Two Charged with Defrauding Cisco of $27M

A federal grand jury indicts two men on charges of tricking Cisco Systems into accepting counterfeit networking equipment in exchange for legitimate merchandise under the guise of a warranty.

Two men have been indicted on federal charges of defrauding Cisco Systems of more than $27 million in equipment.

According to a June 2 news release from the Department of Justice, Robert Kendrick Chambliss, 36, of Henrico, Va., and Iheanyi Frank Chinasa, 38, of Gaithersburg, Md., have been charged with "a single count of conspiring to commit mail fraud and nine counts of mail fraud" in connection with a scheme to trick Cisco into swapping legitimate merchandise for counterfeit goods.

Authorities believe "Chinasa manufactured counterfeit networking and telecommunications equipment" and tried to pass it off as legitimate products covered by Cisco's warranty. Contacting Cisco, Chinasa or Chambliss would "falsely [claim] that they were having trouble with a Cisco product," prompting Cisco to offer replacement parts in exchange for the supposedly defective product, the DOJ said.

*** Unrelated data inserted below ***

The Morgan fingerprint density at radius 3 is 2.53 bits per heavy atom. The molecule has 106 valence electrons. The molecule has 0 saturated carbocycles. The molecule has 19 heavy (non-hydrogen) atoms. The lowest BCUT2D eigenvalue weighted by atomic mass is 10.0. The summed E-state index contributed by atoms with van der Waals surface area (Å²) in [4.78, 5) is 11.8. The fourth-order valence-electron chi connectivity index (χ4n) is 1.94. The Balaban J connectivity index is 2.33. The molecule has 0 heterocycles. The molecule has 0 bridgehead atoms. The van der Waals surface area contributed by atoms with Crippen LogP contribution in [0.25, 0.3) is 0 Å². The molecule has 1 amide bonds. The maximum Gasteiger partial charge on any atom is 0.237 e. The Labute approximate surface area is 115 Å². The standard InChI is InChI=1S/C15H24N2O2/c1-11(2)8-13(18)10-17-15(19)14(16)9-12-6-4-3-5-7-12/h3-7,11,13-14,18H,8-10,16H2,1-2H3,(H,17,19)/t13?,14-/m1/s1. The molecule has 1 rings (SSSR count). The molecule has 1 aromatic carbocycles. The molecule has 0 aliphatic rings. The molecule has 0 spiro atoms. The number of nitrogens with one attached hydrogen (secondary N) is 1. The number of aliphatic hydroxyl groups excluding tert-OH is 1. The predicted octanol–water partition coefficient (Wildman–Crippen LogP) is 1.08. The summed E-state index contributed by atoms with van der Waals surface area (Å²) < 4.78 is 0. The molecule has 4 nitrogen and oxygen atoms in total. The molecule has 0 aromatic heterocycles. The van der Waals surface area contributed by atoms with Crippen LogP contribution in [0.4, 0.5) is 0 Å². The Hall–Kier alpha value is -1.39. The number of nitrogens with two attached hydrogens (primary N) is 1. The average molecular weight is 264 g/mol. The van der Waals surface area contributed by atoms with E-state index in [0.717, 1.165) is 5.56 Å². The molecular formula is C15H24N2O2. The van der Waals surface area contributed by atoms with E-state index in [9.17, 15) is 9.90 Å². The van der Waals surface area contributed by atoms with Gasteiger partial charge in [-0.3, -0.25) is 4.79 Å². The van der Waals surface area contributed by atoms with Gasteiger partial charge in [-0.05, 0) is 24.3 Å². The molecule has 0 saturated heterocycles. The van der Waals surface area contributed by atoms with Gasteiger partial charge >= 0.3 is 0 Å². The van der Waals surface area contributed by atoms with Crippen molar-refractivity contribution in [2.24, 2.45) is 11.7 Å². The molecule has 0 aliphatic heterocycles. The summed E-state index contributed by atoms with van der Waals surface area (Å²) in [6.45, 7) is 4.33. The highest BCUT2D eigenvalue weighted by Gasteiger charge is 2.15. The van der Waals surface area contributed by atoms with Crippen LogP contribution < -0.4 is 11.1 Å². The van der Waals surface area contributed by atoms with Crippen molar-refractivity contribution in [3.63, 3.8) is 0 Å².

To read more about counterfeit Cisco hardware, click here.

"Any attempt to defraud a company of millions in assets must face serious consequences," Neil MacBride, United States attorney for the Eastern District of Virginia, said in a statement. "We are grateful for Cisco's cooperation with the FBI to investigate this alleged scheme."

"The maximum penalty for the conspiracy count and each mail fraud count is 20 years of imprisonment, a $250,000 fine, full restitution and three years of supervised release upon completion of any prison sentence," the DOJ said.